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Holding Space Community Learning Page

In this guide, you will find resources and guidance on how to Hold Space in your classroom.

Circle Practices

Opening - Creating a Container

Opening the space banner: image of a coastline grass blowing in the wind

Agreement Building

Agreements are like guidelines that help to set the intention for the relational spaces in the classroom or team. Creating class agreements opens up the learning space associated with the experience of learning together. Agreements are an important part of creating a container for learning to achieve learning, growth, and development goals such as those in the skills of distinction:

1. Resilience

2. Thinking differently

3. Inclusion

Agreements also acknowledge creating an intentional relational space that all participants have an individual and collective responsibility to nurture a space that tilts toward wellbeing for everyone. Agreements help to acknowledge that our lives are complex and that each of us brings different challenges and strengths to the space and that establishing an intentional space.

Agreement building process and ideas

  • Have people break out into groups of 2 or 3 to discuss what agreements are important to them for a few minutes.  Then invite them back and share a Google doc where everybody can write what they came up with.  Then discuss what’s on the document and clean it up as a group.  Helpful prompt to use: What do you need from every person in this group in order to feel safe, supported, open, productive, and trusting… so that we can do our best work?
  • Create a word cloud of the agreements that can be shared with everyone after the call.
  • If possible, try to utilize a virtual "whiteboard" app, so that people can actively draw or type certain things together. This could somewhat be achieved through a google doc as well.
Tools – GroupWorks cards: "Good process builds strong communities." (GroupWorks)

Look at the GroupWorks Guidebook for additional activities. Here are two suggestions for classes or teams:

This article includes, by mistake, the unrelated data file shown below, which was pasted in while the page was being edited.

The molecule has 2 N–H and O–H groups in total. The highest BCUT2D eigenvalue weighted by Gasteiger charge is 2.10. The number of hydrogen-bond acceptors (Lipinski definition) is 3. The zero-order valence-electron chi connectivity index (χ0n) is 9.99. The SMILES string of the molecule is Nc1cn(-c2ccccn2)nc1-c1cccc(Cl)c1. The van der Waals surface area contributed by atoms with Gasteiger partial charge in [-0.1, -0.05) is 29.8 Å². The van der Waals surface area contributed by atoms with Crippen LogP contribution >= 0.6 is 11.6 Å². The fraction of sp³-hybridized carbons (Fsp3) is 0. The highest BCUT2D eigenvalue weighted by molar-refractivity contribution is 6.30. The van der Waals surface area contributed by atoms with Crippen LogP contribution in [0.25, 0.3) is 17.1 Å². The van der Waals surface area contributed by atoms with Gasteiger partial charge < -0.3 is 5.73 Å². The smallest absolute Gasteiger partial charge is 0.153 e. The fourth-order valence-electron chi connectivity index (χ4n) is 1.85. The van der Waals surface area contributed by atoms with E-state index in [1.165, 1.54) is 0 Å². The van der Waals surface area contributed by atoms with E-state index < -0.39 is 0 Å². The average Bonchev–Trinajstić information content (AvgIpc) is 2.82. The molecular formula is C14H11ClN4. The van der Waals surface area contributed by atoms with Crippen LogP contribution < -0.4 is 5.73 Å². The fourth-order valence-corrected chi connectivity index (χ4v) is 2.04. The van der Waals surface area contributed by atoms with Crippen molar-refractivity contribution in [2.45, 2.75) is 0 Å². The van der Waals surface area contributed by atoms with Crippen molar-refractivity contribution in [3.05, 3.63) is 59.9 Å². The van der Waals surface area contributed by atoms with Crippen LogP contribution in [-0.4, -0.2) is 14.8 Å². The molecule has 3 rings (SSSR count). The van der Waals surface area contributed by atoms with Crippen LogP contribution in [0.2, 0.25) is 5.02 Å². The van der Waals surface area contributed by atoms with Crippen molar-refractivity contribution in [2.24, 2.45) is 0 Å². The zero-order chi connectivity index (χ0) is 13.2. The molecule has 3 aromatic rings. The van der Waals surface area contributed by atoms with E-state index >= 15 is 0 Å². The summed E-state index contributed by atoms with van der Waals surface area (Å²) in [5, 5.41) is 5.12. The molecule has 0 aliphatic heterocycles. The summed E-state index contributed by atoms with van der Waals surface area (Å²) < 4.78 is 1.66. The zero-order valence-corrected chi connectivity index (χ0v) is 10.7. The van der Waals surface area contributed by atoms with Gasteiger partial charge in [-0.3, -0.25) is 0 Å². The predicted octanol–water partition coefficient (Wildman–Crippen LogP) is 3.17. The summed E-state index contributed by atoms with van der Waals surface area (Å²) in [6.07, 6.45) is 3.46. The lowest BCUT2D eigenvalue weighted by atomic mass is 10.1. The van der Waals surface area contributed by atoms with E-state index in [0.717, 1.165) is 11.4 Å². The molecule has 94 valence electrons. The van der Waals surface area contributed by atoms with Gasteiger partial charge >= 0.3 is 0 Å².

Activity 1: Look at the cards as a class/community – choose three cards that speak to what you need and value in your learning community – how we agree to work together. Share with another person why this is important for you. What patterns do you see emerging in your group? Check-in with your list from time to time in pairs or triads. At the end of each check-in each person shares one take away action - what will you do in the next week to strengthen and contribute to the class?

Activity 2: Look at the cards as a class/community. Look at the different questions and each person selects 2-3 cards to represent what is important for them. Compile the cards selected and sort. When a disagreement etc emerges have your selected cards present to help guide the group through the emergent opportunity. Follow up  to reflect on the process - do we need to add anything to this process? What worked what can we revisit?

How do the cards answer these questions:

  1. What do we agree to do when conflict or disagreements arise? (Growth Opportunity: Seeing conflict as an opportunity for learning, developing communication skills, perspective-shifting, healthy boundaries, agency, and  resilience)
  2. What do we agree to consider when someone is struggling? (Growth Opportunity: Building our capacity for empathy, compassion, noticing and tending to each other's needs)